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Article

Gordon Campbell

Thin creamy mixture of kaolin clay used to ornament pottery; the term also denotes pottery ornamented with barbotine. Barbotine was used in late antiquity in Rhenish potteries. In the 1870s the use of barbotine was revived by Ernest Chaplet, who developed an underglaze technique called procès barbotine. In the USA its greatest exponent was ...

Article

(b Sigüenza, Spain, 1649; d ?Lisbon, c. 1703).

Portuguese painter of Spanish origin. He arrived in Lisbon in 1669 and began his career as a decorative painter in the workshop milieu of the city. In the same year he married Agostina das Neves, the sister-in-law of the painter Marcos da Cruz. In 1681–2 he painted and gilded the ceiling of the choir and crossing in S Luís dos Franceses, Lisbon (destr. 1755). Documents show that from 1690 he confined himself to the painting of azulejos (glazed tiles). He contributed to the development of a monumental conception of figured panels and to the use of cobalt blue as the characteristic colour for Portuguese tiles. He developed the use of azulejos to form a unified pictorial design and created a repertory of decorative elements such as friezes of vases, flowers, single motif tiles and patterns. His important works include panels with scenes from the Life of St John the Baptist...

Article

Gordon Campbell

Western name for Chinese porcelain of the Kangxi period (1662–1722) imported by Dutch merchants through the Dutch trading station at Batavia (now Jakarta). This porcelain, which was brown-glazed, decorated with panels and usually painted in blue, was imitated by European manufacturers, notably at Meissen and Leeds, and these imitations are known as Batavia ware....

Article

Gordon Campbell

(b c. 1810; d 1864).

English painter of pottery and porcelain and the proprietor of a China decorating firm. In 1834 he began to work for Copeland, and during this period he may have developed the formula for Parian ware. He is given credit for its invention in the catalogue of the Great Exhibition of ...

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Gabriele Ramsauer

(b Pöls, March 17, 1907; d Salzburg, Oct 16, 1982).

Austrian potter and stuccoist. She studied at the Österreichische Bundeslehranstalt für das Baufach und Kunstgewerbe in Graz from 1922 until 1926, where she attended the sculpture classes of Wilhelm Gösser and the ceramic classes of Hans Adametz. In 1926 she became an assistant in the ceramic design section of the Wiener Werkstätte under Josef Hoffmann and from 1930 to 1936 she worked for several ceramic workshops in Vienna. During this time she worked with the architect Clemens Holzmeister and created the stucco ceiling in the Ataturk Palace (1931), in Ankara, Turkey. From 1936 to 1944 Baudisch stayed in Berlin where she made the stucco decoration for the Italian Embassy and also large figural sculptures. In 1940 she married her second husband, businessman Karl Heinz Wittke, who later managed the business side of the Keramik Hallstatt, which Baudisch founded in 1946. While creating her own work in this studio, from ...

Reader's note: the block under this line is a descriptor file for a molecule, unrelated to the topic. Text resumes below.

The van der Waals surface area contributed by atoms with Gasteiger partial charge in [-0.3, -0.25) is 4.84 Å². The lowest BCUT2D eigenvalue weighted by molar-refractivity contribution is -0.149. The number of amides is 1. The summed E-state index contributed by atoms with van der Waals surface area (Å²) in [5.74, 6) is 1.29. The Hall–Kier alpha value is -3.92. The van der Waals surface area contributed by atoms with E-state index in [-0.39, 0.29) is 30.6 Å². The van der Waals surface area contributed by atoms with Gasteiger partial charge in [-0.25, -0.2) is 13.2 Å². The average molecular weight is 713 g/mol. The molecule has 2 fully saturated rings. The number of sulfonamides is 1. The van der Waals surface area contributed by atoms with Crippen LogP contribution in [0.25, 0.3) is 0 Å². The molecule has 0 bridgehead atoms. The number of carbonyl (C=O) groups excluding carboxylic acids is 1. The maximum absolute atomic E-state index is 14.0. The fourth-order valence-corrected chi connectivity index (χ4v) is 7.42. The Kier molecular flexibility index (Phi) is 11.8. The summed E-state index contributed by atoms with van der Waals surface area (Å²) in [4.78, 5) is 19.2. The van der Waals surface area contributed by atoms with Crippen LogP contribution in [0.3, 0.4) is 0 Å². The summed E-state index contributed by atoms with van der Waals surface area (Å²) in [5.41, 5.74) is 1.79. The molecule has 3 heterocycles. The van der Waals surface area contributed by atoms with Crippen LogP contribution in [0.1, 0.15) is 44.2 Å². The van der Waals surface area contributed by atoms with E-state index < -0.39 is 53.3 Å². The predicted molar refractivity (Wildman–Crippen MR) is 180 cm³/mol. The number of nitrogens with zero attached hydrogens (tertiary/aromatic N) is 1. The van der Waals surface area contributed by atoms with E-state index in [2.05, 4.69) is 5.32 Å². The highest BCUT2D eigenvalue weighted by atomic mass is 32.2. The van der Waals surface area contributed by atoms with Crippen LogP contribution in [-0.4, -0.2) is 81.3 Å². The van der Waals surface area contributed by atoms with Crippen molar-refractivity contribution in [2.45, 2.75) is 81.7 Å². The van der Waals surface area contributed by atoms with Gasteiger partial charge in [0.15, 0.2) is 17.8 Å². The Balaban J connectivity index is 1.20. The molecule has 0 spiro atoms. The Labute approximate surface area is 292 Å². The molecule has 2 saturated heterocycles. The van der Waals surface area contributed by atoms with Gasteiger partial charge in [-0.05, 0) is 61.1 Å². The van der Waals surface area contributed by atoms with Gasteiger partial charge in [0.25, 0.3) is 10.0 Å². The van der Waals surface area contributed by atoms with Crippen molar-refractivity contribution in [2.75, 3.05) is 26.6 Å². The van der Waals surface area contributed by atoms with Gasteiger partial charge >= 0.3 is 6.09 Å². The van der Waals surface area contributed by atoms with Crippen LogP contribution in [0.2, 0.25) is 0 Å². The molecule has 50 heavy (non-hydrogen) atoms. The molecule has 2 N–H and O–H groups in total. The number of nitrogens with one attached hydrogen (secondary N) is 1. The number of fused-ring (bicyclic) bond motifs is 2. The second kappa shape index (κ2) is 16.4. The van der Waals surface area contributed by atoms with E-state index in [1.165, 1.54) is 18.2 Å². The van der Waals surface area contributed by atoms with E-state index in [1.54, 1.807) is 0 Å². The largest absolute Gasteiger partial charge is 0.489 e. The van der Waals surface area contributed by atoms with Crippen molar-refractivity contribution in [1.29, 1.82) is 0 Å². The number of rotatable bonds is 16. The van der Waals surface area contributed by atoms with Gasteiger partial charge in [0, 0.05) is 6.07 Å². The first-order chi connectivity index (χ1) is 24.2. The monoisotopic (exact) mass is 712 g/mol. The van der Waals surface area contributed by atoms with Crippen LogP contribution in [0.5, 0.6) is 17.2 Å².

Article

Bauhaus  

Rainer K. Wick

[Bauhaus Berlin; Bauhaus Dessau, Hochschule für Gestaltung; Staatliches Bauhaus in Weimar]

German school of art, design and architecture, founded by Walter Gropius. It was active in Weimar from 1919 to 1925, in Dessau from 1925 to 1932 and in Berlin from 1932 to 1933, when it was closed down by the Nazi authorities. The Bauhaus’s name referred to the medieval Bauhütten or masons’ lodges. The school re-established workshop training, as opposed to impractical academic studio education. Its contribution to the development of Functionalism in architecture was widely influential. It exemplified the contemporary desire to form unified academies incorporating art colleges, colleges of arts and crafts and schools of architecture, thus promoting a closer cooperation between the practice of ‘fine’ and ‘applied’ art and architecture. The origins of the school lay in attempts in the 19th and early 20th centuries to re-establish the bond between artistic creativity and manufacturing that had been broken by the Industrial Revolution. According to Walter Gropius in ...

Article

Gordon Campbell

French porcelain factory established in Bayeux (Normandy) in the early 1820s. It produced porcelain for both industrial and domestic purposes until its eventual closure in 1951. Examples of the factory’s wares are displayed in the Musée Baron Gérard in Bayeux.

M. Vasseur: La porcelaine de Bayeux et des autres manufactures bas-normandes...

Article

Gordon Campbell

Pottery jug shaped like a bear, which in some examples holds a dog in a posture meant to suggest bear-baiting. Bear jugs were made in the 18th century in Nottingham potteries (in brown stoneware) and in Staffordshire potteries (white salt-glazed stoneware); modern forgeries appeared in the art market in the 1980s....

Article

Valerie Holman

(b Mennecy, Seine-et-Oise, Feb 3, 1895; d Paris, June 6, 1979).